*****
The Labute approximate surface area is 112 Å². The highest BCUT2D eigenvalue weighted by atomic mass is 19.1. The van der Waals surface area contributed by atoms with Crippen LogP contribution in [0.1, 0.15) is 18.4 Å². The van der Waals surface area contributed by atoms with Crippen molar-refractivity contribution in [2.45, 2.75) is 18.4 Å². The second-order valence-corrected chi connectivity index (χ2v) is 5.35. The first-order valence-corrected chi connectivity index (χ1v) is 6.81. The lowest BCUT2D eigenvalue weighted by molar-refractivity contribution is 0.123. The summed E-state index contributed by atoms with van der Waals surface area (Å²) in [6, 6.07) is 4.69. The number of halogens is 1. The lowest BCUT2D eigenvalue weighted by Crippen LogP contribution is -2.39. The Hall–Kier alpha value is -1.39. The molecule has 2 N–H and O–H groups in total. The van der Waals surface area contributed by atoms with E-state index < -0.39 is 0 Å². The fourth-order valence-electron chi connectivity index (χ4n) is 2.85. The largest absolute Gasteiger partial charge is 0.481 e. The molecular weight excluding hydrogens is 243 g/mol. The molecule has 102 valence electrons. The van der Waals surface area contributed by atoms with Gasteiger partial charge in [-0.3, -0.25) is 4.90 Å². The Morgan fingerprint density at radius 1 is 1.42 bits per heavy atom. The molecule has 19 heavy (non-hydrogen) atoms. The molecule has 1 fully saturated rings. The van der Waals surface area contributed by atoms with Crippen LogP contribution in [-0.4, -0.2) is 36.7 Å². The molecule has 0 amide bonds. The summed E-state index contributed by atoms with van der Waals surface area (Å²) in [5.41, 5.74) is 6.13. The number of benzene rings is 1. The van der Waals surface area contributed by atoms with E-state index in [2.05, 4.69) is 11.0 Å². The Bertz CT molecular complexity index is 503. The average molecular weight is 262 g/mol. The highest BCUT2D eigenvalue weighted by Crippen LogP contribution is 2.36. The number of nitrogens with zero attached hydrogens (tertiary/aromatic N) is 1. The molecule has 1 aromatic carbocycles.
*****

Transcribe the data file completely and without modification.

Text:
The Labute approximate surface area is 112 Å². The highest BCUT2D eigenvalue weighted by atomic mass is 19.1. The van der Waals surface area contributed by atoms with Crippen LogP contribution in [0.1, 0.15) is 18.4 Å². The van der Waals surface area contributed by atoms with Crippen molar-refractivity contribution in [2.45, 2.75) is 18.4 Å². The second-order valence-corrected chi connectivity index (χ2v) is 5.35. The first-order valence-corrected chi connectivity index (χ1v) is 6.81. The lowest BCUT2D eigenvalue weighted by molar-refractivity contribution is 0.123. The summed E-state index contributed by atoms with van der Waals surface area (Å²) in [6, 6.07) is 4.69. The number of halogens is 1. The lowest BCUT2D eigenvalue weighted by Crippen LogP contribution is -2.39. The Hall–Kier alpha value is -1.39. The molecule has 2 N–H and O–H groups in total. The van der Waals surface area contributed by atoms with E-state index < -0.39 is 0 Å². The fourth-order valence-electron chi connectivity index (χ4n) is 2.85. The largest absolute Gasteiger partial charge is 0.481 e. The molecular weight excluding hydrogens is 243 g/mol. The molecule has 102 valence electrons. The van der Waals surface area contributed by atoms with Gasteiger partial charge in [-0.3, -0.25) is 4.90 Å². The Morgan fingerprint density at radius 1 is 1.42 bits per heavy atom. The molecule has 19 heavy (non-hydrogen) atoms. The molecule has 1 fully saturated rings. The van der Waals surface area contributed by atoms with Crippen LogP contribution in [-0.4, -0.2) is 36.7 Å². The molecule has 0 amide bonds. The summed E-state index contributed by atoms with van der Waals surface area (Å²) in [5.41, 5.74) is 6.13. The number of benzene rings is 1. The van der Waals surface area contributed by atoms with E-state index in [2.05, 4.69) is 11.0 Å². The Bertz CT molecular complexity index is 503. The average molecular weight is 262 g/mol. The highest BCUT2D eigenvalue weighted by Crippen LogP contribution is 2.36. The number of nitrogens with zero attached hydrogens (tertiary/aromatic N) is 1. The molecule has 1 aromatic carbocycles.